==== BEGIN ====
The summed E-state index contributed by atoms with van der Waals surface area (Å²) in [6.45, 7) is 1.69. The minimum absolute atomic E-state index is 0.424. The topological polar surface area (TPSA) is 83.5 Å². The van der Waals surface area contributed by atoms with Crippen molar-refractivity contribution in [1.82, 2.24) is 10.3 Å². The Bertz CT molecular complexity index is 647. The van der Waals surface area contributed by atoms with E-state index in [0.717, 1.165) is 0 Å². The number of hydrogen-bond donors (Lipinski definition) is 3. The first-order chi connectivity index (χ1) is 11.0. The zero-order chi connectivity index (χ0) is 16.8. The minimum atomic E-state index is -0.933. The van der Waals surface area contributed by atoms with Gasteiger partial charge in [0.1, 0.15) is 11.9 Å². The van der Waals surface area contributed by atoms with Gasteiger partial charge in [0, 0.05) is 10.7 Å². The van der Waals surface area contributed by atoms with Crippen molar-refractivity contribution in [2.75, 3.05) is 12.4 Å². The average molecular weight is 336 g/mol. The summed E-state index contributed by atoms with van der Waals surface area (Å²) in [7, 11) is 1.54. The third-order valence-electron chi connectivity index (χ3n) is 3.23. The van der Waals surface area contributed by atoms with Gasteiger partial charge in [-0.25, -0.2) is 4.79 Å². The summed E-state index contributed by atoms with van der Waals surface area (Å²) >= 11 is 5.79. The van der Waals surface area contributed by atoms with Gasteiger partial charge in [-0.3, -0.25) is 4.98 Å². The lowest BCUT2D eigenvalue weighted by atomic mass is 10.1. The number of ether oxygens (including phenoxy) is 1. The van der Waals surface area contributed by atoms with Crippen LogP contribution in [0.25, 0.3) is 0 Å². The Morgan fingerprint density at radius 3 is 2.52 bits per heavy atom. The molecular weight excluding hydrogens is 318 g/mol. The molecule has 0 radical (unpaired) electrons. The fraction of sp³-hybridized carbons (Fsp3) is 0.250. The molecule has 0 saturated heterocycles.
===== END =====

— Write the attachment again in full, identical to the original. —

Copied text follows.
The summed E-state index contributed by atoms with van der Waals surface area (Å²) in [6.45, 7) is 1.69. The minimum absolute atomic E-state index is 0.424. The topological polar surface area (TPSA) is 83.5 Å². The van der Waals surface area contributed by atoms with Crippen molar-refractivity contribution in [1.82, 2.24) is 10.3 Å². The Bertz CT molecular complexity index is 647. The van der Waals surface area contributed by atoms with E-state index in [0.717, 1.165) is 0 Å². The number of hydrogen-bond donors (Lipinski definition) is 3. The first-order chi connectivity index (χ1) is 11.0. The zero-order chi connectivity index (χ0) is 16.8. The minimum atomic E-state index is -0.933. The van der Waals surface area contributed by atoms with Gasteiger partial charge in [0.1, 0.15) is 11.9 Å². The van der Waals surface area contributed by atoms with Gasteiger partial charge in [0, 0.05) is 10.7 Å². The van der Waals surface area contributed by atoms with Crippen molar-refractivity contribution in [2.75, 3.05) is 12.4 Å². The average molecular weight is 336 g/mol. The summed E-state index contributed by atoms with van der Waals surface area (Å²) in [7, 11) is 1.54. The third-order valence-electron chi connectivity index (χ3n) is 3.23. The van der Waals surface area contributed by atoms with Gasteiger partial charge in [-0.25, -0.2) is 4.79 Å². The summed E-state index contributed by atoms with van der Waals surface area (Å²) >= 11 is 5.79. The van der Waals surface area contributed by atoms with Gasteiger partial charge in [-0.3, -0.25) is 4.98 Å². The lowest BCUT2D eigenvalue weighted by atomic mass is 10.1. The number of ether oxygens (including phenoxy) is 1. The van der Waals surface area contributed by atoms with Crippen LogP contribution in [0.25, 0.3) is 0 Å². The Morgan fingerprint density at radius 3 is 2.52 bits per heavy atom. The molecular weight excluding hydrogens is 318 g/mol. The molecule has 0 radical (unpaired) electrons. The fraction of sp³-hybridized carbons (Fsp3) is 0.250. The molecule has 0 saturated heterocycles.